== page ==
The wealthy often use the complex strategy of writing off investment losses on their taxes to evade a large tax bill and keep more of their profits — but how do they do it?
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Capital gains, which are taxed at 15-20% depending on your income, are calculated as a net gain. This means after gains and losses, what the total gain is. Let’s say you made $100 profit on Stock A and lost $50 on Stock B, only $50 total would be considered taxable income. Also called a capital loss, this can be thought of as selling a stock for less than the original price you purchased it for. This loss can be used to reduce the tax burden of future capital gains taxes, which effectively reduces the size of the taxable amount.
Writing off, or deducting, capital losses from your taxes allows investors to get back at least some of their losses by way of tax returns. A great thing about writing off investment losses is that if no capital gain is realized at all during the year, you can write off capital losses to offset your regular taxable income as a regular deduction as well — it does not only count towards investment income.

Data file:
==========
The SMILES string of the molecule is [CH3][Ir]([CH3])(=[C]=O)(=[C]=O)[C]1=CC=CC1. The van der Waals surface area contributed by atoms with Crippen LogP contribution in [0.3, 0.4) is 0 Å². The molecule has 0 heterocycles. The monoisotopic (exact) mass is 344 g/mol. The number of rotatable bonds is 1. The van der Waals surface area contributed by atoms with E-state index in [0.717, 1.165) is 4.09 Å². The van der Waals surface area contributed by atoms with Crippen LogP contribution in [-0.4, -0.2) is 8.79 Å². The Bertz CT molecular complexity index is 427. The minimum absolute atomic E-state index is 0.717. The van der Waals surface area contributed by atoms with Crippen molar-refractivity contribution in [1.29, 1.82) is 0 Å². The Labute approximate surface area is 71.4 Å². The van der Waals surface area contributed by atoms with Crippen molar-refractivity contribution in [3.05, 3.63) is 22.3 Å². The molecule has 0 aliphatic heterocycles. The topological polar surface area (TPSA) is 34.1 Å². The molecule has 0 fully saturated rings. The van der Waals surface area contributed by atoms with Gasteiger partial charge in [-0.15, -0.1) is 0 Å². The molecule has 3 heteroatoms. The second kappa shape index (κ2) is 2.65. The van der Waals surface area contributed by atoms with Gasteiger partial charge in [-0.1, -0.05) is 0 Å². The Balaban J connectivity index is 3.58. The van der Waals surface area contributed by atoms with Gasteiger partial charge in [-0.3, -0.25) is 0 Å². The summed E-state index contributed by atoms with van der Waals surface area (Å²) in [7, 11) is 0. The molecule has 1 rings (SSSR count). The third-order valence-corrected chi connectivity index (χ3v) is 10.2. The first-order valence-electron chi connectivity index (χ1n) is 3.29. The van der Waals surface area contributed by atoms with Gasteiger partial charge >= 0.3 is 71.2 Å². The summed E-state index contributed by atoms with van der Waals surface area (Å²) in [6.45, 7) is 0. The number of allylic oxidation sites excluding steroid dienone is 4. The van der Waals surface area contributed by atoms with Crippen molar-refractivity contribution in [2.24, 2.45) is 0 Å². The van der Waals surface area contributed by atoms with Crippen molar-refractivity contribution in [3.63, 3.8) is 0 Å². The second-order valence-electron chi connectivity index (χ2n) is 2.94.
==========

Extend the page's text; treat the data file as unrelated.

While this sounds genius — why not just keep writing off losses and play the stock market as much as you want — the maximum deductible loss amount for any given year is $3,000. The good news is that you can roll over unused losses from one year to the next, meaning if you hit a huge loss one year, you will eventually be able to offset the whole loss over the course of several years.
In order to deduct your losses, you will need to fill out Form 8949 on Schedule D of your tax return.
When to write the loss off is where the actual strategy lies. When an investor begins to write off losses, “like” losses will be counted first. This means that long-term capital losses will offset long-term capital gain first, and if there are losses still left over, will then be used towards the short-term losses.
In order to claim a loss, the loss has to be “realized” meaning the stock needs to be sold. Many investors strategically plan what time of the year to realize the loss in order to maximize their savings. For example, investors will wait until the end of the tax year to sell their losing investments in order to save as much as possible. This process is called tax-loss harvesting, and Thomas Schulte, CFP and financial planner at U.S. Wealth Management explains that “this type of tax planning strategy allows loss carryforwards that can be used strategically in future years to offset gains in particularly challenging tax years for an investor.”
He adds that loss harvesting can be extremely beneficial when there are concentrated positions in a portfolio and for the management of the associated risk of such positions.
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The IRS has limitations on how this can be done. You cannot sell a security and repurchase it within 30 days. This is called a wash sale, and the wash sale rule is put in place to make sure people are not loss harvesting every asset simply to realize an overall gain.
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